Posted by: badarrow
Barbara Darrow, Hewlett-Packard, HP, IT channel products and services, Leo Apotheker
Today’s HP Summit has been heavy on buzzwords and light on details, but there is now some verification that Hewlett-Packard plans to build a “cloud-based” (what else?) store for enterprise applications.
HP, which already launched Infrastructure-as-a-Service for enterprise customers will offer public cloud infrastructure in the future, said Leo Apotheker, HP CEO on Monday afternoon.
HP will offer an “open platform, trusted by both consumers and the enterprise [which will enable them] to build, test and deploy services. It will support multiple languages, it will be open to third parties and will be a combination of our own software and services [working with] trusted partners and ecosystems,” he said.
The app store will feature enterprise and consumer applications and services. “We will vet the applications for security and interoperability” so the store will be both open and secure, he said.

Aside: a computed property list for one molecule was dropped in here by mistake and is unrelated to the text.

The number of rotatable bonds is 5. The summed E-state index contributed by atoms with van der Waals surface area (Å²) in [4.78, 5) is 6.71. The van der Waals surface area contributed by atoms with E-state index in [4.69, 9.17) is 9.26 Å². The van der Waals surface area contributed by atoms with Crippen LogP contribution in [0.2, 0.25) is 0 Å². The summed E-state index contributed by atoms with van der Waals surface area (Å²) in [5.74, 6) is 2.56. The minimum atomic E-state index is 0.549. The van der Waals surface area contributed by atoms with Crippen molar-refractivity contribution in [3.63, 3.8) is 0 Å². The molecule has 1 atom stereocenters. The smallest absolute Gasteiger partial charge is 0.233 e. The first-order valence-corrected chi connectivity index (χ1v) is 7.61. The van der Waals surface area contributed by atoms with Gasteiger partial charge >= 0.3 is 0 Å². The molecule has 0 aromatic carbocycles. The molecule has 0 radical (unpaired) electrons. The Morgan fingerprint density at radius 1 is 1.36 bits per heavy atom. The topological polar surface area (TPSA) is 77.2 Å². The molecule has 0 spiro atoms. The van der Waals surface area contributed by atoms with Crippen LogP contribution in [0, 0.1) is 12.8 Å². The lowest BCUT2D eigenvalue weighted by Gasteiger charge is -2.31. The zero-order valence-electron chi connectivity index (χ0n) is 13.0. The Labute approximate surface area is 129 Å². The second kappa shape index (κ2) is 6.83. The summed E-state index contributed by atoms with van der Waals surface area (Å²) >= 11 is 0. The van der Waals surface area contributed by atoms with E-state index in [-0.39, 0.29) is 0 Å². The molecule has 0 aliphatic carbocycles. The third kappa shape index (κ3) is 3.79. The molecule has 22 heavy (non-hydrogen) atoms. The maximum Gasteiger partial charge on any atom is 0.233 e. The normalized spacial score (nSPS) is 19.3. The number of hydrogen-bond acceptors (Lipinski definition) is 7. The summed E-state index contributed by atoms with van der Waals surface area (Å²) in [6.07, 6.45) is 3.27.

HP will offer “an open architecture from the data center through the cloud to consumers.”
A few thoughts: This will mean a more competitive relationship with Microsoft and its Azure, no? Apotheker also repeatedly stressed the importance of the Palm WebOS on smart phones and other devices, another fissure in HP’s well-worn relationship with Microsoft which is pushing Windows 7 phone with all its might.
Also, as one partner said upon hearing Leo’s app store words: “That sounds like a very direct model to me.”
Of course the devil is in the details and there were precious few of those, although I would love to have had the concession on the words “open,” and “seamless” and “synergy” from this event.
The panoply of HP execs kept stressing how forward thinking they were and how it was lucky they did not have a huge software legacy to protect. HP CFO Cathie Lesjak said HP is “skating towards the puck” with this strategy. Some might say that there’s a fine line between “skating towards” and “chasing” the puck. One tactic is proactive, the other is reactive and HP’s verbiage today sounds largely reactive–not much different from what it, and a half dozen other IT companies, have said in the past year. Not sure that’s the impression HP wanted to leave.
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